@reverse_sweeper 3 minute read
Scott Oliver meets Neil Taylor, a record-breaking seamer from the south coast who can count a couple of West Indian kingpins among his victims.
First published in issue 28 of Wisden Cricket Monthly
“Viv was the wicket I was most proud of,” says Neil Taylor, the Southern League’s (SCL) all-time leading wicket-taker, recalling an outing for Minor Counties against the touring West Indians in 1991 in which he scored 52 not out from No.11, albeit primarily against Brian Lara’s leg-spin. “In context, Viv batted No.9. I bowled a wide half-volley that he poked to point and I just stood there with my mouth open, thinking: ‘I’ve got Viv Richards out!’”
It wasn’t the only big wicket in the former Dorset seamer’s career. A year earlier he dismissed Mohammad Azharuddin, his maiden first-class scalp, and in 1989 claimed the twin opening pillars of Australia’s World Cup winning side, Boon and Marsh, the latter for 110 having not walked for an earlier nick. Growing up in coastal Hampshire, between Bournemouth and Lymington, Taylor had learned all about the ‘English Channel’.
After a season playing alongside his father in New Milton’s thirds, his first-team debut came in 1979, aged 15. He spent 20 years there, heading the league’s wicket charts three times, including in 1987 when New Milton achieved their best-ever finish of second place. That same year he began a six-year Dorset career, the highlight of which was a spell of 10-4-9-2 that helped see off Cambridgeshire in the 1988 Minor Counties Knockout final to secure the county’s first trophy after 86 years of trying.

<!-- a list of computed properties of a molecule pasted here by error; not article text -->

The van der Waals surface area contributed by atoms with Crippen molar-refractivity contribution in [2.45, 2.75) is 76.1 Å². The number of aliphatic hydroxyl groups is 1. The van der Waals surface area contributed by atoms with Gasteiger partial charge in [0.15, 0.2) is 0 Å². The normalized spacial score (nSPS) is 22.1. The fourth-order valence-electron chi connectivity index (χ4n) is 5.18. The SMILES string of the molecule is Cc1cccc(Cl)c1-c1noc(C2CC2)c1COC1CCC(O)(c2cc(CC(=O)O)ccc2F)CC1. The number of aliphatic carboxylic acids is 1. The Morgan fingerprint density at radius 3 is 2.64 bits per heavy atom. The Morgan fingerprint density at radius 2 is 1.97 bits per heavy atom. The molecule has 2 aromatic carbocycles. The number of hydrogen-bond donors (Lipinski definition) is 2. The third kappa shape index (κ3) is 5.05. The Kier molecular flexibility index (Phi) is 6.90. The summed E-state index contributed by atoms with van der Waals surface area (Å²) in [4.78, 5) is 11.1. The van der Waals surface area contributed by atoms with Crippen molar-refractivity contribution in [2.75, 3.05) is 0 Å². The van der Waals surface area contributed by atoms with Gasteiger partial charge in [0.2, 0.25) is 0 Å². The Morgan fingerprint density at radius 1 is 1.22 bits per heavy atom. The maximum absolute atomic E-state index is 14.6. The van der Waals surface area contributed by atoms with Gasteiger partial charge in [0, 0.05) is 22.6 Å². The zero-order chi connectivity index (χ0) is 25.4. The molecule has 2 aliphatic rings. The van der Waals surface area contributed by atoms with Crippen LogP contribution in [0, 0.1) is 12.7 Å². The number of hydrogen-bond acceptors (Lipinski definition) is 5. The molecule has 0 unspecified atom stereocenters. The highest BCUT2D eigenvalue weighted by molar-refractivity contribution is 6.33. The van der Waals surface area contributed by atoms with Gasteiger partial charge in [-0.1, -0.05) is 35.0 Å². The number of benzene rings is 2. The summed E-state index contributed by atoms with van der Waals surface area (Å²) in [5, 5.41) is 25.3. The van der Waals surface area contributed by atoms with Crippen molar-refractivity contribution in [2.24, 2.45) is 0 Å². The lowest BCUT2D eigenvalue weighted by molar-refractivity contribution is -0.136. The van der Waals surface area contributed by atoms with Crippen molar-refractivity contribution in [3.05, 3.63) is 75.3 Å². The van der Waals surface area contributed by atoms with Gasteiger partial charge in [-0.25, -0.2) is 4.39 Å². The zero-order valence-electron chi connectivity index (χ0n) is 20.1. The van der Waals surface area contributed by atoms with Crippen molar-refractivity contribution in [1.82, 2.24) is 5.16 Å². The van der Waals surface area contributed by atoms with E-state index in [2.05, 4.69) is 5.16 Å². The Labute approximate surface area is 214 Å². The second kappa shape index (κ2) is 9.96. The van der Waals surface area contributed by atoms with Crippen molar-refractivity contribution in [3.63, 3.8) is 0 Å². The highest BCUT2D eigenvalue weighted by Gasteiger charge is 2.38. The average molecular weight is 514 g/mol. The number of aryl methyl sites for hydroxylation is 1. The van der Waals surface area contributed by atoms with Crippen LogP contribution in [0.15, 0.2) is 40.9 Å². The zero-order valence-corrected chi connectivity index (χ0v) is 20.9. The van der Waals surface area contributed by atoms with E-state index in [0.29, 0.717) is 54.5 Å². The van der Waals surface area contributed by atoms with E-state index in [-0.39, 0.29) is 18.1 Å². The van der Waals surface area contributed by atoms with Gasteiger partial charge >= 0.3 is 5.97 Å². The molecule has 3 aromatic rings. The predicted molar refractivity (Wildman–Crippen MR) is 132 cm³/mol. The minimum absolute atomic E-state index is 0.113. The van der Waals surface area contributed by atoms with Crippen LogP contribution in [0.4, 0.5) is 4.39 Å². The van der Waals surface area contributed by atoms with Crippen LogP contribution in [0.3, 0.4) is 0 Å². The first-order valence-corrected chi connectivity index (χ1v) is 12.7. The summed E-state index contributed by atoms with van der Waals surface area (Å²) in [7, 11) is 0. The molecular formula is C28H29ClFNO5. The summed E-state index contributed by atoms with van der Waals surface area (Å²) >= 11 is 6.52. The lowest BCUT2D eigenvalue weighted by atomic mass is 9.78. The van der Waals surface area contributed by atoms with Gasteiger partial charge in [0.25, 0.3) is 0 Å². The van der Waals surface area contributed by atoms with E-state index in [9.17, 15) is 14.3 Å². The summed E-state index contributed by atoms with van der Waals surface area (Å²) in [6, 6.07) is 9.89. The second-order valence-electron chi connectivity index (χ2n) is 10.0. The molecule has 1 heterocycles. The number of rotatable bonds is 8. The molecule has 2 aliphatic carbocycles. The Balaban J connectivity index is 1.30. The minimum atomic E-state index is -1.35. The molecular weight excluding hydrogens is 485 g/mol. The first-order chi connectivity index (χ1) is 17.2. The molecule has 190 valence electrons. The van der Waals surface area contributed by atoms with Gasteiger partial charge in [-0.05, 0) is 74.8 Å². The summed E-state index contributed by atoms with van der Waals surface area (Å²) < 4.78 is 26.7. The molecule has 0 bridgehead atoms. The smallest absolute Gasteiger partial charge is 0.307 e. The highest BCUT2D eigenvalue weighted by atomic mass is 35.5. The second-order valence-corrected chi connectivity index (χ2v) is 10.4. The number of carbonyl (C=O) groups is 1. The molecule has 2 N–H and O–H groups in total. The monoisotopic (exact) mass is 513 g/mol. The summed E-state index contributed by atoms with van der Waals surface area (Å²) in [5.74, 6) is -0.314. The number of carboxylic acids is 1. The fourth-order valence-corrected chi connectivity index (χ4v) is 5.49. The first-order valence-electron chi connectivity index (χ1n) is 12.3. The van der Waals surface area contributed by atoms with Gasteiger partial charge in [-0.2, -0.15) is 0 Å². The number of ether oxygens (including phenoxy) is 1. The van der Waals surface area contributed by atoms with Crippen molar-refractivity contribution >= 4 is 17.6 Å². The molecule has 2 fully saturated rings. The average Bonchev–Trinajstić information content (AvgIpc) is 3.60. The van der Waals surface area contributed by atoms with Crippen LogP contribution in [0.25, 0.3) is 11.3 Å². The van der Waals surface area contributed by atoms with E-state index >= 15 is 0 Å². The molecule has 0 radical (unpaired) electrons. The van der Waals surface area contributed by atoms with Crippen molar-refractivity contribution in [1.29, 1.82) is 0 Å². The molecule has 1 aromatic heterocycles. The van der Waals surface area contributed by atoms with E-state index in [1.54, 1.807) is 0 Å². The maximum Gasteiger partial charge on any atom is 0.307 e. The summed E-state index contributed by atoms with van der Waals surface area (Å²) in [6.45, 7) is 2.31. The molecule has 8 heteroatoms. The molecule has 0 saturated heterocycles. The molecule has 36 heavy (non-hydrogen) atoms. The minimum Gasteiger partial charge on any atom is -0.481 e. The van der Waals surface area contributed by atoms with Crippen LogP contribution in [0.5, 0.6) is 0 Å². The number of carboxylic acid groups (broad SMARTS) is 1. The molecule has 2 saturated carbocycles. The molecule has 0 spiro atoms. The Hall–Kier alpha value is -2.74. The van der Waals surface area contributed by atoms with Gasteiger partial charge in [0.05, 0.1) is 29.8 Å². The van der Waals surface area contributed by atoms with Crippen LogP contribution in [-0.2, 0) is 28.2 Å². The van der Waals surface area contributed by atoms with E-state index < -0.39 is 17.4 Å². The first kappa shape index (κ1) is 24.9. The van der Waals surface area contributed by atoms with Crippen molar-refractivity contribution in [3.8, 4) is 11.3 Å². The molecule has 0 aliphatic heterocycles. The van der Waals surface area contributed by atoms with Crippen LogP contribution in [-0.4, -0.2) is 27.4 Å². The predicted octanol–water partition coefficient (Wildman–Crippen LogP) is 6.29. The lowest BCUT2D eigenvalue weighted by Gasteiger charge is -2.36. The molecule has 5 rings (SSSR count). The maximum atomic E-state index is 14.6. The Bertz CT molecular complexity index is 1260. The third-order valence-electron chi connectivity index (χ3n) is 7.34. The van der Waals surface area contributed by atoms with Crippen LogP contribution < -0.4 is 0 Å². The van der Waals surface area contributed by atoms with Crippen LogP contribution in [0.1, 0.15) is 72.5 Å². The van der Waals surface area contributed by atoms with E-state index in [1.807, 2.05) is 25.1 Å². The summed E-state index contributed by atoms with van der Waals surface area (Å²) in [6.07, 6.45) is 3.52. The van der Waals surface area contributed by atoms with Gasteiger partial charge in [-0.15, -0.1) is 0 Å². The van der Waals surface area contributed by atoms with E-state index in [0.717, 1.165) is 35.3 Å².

In 1989 Taylor played the first of 14 games for the Minor Counties’ Benson & Hedges Cup side, finishing the campaign with an economy rate of under three while knocking over the likes of England opener Tim Robinson and Somerset’s South African run-machine, Jimmy Cook (“a massive hack across the line”). A strong performance of 11-2-26-2 against Middlesex in 1990, including the prize scalp of Desmond Haynes, earned him a short stint in the county’s Sunday League side as injury cover for Angus Fraser and Ricky Ellcock. “I played three times at Lord’s, and they even paid me to do it. I’d have paid them!”
Taylor would also make a solitary County Championship appearance that year alongside the likes of Gatting, Haynes, Ramprakash, Tufnell and Emburey, taking 3-44 for the eventual champions against Hampshire at Bournemouth’s Dean Park.
It was at the same venue a year later, playing for Dorset in the NatWest Trophy, that Taylor nipped out both Lancashire openers en route to figures of 12-2-25-2 before a memorable encounter with Wasim Akram. “The bloke before me, Alan Willows, slogged him into the crowd by the pavilion, so Wasim went to his full run-up, got him out next ball, and that brought me in. He used to run up behind the umpire – you knew he was coming but couldn’t really see him − before darting out. First ball hit me flush on the helmet and the nut on the far side of my grille flew off. I ran a leg-bye, but I never even saw it.”
The arrival of his son in 1992 brought the curtain down on Taylor’s Dorset career. He played on at New Milton, but in 1999, worn down by his responsibilities, moved a couple of miles up the road to Bashley Rydal, on the fringes of the New Forest, where his brother-in-law was club captain. “I was already bowling flat, non-turning off-breaks by then. I stopped bowling seamers at 32 because I was knackered.”
Latterly, those flat offies have brought more wickets for Bashley Second XI – 250 to add to the 710 first-team victims and 8,450 SCL runs − where he’s “at least 25 years older than anyone else”. And he regularly turns out for Hampshire over 50s, although admits the end is now looming into view.
“I’m a bit worried what I’m going to do when I stop,” he says. “I’ve promised the wife I’m not going to play when I’m 60, so I reckon I’ve got four seasons left…” Plenty of time to nudge his record 960 wickets up to four figures, then.
First published in issue 28 of Wisden Cricket Monthly. You can subscribe to Wisden Cricket Monthly here.